Why bleach doesn’t fix mould?

The dreaded phone call: it’s mould

It’s a phone call you’ve been dreading: you’ve conducted a routine inspection in a client’s investment property which has revealed a substantial mould problem. In all other regards, the property is in great repair – but there’s mould present. It’s not the tenant’s negligence that has resulted in this mould infestation – it’s generally an issue to do with the property’s construction or a building defect.

Your task now is to inform your landlord of this mould problem, and help educate them towards a mould removal solution that involves professional remediation.

Being a property manager who’s ‘been there, done that’, you know that mould infestation is a problem that must be taken seriously: living in a mouldy environment can cause health complaints that endanger both a tenant and a landlord.

There’s no quick fix

“I’ve got a quick fix for mould, “says your normally-amenable landlord. “Just get the tenants to wash the mould away with a bleach solution. She’ll be right as rain.” Wrong.

Many landlords may initially use ‘Doctor Google’ rather than The Mould Doctor. Google may tell you that bleach is the miracle mould cure-all when in fact, bleach makes a landlord’s mould problem worse.

Bleach feeds mould

Chemicals like bleach are a smorgasbord for some fungi: whilst initially you may think bleach solves your mould problem, it feeds it. Bleach is effective in sanitising surfaces, and when used on mould it can indeed remove the discoloration associated with an infestation.

It will not, however, remove the microflora which will allow mould to return in the same spot. Any mould that is killed by bleach then leaves behind hazardous mycotoxins – dead mould spores that still present a health hazard.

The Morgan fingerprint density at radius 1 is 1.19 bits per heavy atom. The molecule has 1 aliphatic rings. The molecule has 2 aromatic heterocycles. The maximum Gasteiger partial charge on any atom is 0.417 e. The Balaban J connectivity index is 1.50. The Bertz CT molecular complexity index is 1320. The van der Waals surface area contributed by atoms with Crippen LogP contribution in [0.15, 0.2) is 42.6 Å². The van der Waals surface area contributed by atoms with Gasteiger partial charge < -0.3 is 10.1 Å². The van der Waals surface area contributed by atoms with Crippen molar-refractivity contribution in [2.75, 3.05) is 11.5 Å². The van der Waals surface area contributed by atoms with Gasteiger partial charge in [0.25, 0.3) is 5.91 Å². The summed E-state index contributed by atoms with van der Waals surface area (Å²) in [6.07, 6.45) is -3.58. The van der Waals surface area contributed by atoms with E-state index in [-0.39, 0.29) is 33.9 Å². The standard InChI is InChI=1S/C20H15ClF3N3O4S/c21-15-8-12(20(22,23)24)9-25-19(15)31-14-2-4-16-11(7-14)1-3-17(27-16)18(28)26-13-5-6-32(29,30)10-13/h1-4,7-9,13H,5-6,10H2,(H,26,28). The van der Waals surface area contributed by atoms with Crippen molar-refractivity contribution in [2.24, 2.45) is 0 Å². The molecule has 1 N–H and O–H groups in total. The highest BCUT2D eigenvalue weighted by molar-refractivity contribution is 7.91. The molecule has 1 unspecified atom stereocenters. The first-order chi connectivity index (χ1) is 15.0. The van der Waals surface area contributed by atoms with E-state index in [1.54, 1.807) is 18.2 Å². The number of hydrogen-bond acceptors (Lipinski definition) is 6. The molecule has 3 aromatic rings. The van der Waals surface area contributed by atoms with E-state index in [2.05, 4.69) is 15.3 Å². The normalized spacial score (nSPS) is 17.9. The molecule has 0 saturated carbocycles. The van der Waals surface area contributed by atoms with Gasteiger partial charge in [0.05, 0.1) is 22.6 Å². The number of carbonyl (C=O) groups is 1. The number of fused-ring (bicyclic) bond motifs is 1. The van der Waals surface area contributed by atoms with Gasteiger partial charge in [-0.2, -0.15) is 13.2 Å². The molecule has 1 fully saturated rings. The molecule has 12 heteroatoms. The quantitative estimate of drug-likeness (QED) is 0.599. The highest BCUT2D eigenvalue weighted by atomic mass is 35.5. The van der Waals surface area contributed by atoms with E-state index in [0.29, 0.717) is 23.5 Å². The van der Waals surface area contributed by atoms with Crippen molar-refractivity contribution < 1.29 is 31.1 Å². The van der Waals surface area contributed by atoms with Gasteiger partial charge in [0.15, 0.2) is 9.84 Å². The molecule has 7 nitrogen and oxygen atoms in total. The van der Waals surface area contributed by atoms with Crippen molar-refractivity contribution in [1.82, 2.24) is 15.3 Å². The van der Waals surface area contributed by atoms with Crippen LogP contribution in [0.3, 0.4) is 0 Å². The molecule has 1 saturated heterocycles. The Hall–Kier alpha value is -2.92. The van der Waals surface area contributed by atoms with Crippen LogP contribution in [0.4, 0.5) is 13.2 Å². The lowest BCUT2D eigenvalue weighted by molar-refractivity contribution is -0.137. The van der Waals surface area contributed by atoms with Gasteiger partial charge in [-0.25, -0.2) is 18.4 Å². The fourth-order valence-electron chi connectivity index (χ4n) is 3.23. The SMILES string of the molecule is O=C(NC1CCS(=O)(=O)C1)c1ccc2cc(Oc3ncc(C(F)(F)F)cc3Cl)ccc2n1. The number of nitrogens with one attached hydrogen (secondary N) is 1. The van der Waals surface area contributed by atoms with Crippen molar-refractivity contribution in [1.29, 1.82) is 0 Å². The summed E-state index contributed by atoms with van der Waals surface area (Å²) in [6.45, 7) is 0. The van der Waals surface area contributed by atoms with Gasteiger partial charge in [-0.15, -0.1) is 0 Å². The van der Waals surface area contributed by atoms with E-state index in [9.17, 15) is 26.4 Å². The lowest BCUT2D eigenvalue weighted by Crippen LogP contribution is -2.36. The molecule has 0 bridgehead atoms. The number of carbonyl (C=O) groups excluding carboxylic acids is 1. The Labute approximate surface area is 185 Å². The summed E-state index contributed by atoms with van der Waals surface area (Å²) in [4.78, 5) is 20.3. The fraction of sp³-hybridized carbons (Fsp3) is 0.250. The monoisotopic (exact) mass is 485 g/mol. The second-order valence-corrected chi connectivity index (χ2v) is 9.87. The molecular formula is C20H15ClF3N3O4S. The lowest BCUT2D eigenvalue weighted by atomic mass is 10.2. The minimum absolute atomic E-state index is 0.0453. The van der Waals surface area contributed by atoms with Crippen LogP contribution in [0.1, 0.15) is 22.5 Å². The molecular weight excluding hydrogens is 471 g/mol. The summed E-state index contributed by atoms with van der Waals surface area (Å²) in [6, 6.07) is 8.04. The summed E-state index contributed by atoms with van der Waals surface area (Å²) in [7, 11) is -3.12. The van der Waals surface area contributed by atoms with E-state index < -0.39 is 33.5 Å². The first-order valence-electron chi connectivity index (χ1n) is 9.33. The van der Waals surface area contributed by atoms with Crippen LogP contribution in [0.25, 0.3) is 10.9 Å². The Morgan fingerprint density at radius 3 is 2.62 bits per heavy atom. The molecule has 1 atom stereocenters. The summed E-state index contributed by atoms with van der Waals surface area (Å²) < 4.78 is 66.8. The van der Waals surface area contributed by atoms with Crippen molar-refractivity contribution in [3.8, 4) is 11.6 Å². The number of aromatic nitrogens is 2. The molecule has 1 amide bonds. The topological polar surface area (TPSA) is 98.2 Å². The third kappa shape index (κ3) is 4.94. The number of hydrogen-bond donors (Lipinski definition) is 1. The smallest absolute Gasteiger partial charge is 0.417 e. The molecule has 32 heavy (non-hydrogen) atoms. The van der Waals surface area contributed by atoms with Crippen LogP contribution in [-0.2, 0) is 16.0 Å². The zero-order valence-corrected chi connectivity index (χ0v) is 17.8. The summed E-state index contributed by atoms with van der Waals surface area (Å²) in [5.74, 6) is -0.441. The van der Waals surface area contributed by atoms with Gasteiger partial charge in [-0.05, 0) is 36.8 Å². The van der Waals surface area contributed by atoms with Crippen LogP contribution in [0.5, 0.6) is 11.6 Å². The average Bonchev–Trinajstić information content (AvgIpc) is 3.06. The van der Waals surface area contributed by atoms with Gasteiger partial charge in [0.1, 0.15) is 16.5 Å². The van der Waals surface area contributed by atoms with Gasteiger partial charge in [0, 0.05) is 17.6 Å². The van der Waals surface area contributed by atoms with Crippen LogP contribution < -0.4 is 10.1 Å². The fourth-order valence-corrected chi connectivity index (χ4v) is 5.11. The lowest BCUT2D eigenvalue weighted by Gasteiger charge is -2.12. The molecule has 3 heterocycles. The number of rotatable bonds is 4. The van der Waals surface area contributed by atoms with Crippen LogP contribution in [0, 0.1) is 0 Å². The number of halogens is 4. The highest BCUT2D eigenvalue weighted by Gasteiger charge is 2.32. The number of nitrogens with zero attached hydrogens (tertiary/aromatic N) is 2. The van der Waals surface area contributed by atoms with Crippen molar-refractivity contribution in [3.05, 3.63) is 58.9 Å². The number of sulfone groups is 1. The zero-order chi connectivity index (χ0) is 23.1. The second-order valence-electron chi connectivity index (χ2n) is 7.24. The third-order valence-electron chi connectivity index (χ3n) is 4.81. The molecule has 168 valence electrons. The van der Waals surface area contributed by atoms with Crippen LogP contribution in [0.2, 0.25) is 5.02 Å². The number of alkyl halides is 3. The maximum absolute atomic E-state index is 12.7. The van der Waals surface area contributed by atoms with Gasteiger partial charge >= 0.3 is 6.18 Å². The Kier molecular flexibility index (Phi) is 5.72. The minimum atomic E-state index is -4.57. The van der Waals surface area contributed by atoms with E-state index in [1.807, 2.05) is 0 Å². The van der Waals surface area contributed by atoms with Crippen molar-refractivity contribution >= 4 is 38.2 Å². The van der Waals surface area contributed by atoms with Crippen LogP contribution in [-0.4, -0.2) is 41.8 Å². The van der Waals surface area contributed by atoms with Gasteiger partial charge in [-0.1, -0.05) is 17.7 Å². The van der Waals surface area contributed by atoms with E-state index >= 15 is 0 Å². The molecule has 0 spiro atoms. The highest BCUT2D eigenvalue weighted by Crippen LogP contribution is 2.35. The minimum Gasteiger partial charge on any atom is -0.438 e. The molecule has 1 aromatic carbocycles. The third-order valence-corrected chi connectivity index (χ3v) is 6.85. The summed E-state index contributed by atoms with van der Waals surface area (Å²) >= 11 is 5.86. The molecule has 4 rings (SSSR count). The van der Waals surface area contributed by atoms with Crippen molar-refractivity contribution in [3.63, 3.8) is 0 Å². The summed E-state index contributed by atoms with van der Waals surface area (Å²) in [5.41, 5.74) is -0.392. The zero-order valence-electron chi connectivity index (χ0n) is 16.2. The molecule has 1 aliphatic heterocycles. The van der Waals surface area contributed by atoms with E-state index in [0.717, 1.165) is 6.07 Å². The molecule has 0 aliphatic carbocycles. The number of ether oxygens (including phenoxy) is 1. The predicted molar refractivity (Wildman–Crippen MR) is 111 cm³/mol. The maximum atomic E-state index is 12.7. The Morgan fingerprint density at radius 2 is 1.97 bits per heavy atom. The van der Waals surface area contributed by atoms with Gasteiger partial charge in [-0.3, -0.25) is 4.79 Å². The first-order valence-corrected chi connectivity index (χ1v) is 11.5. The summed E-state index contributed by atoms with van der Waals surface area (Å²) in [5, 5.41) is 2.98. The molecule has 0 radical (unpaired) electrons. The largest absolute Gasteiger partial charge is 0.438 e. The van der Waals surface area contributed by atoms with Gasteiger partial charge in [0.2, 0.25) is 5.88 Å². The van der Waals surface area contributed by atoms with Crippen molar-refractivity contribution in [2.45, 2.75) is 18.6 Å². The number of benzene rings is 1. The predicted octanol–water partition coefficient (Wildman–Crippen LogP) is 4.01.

Ask The Mould Doctor for help

Bleach linked to health problems

The Herald Sun has reported on the relationship between the use of bleach and health problems – linking the use of bleach in domestic environments to higher rates of flu, tonsillitis, bronchitis and pneumonia in children.

Research speculates that airborne irritants released whilst cleaning with mould may damage the lining of lung cells, sparking inflammation and making it easy for infections to take hold.

Advertising increasingly promotes the use of antimicrobial products including bleach in the home environment – which makes communicating to landlords unaware of bleach’s health risks doubly challenging.

Be a wellness warrior!

The next time your landlord wants to use bleach on mould in their investment properties, take the stance of being a ‘wellness warrior’. Armed with information from The Mould Doctor on the uselessness of bleach in removing mould and the health risks associated with the regular use of it in domestic spaces, you’re well positioned to educate your landlord on the best way to solve their mould problem permanently.

For more information on solving mould conundrums in your property portfolio request a quote or call 1300 944 595.

Subscribe to The Mould Doctor Newsletter

SUBSCRIBE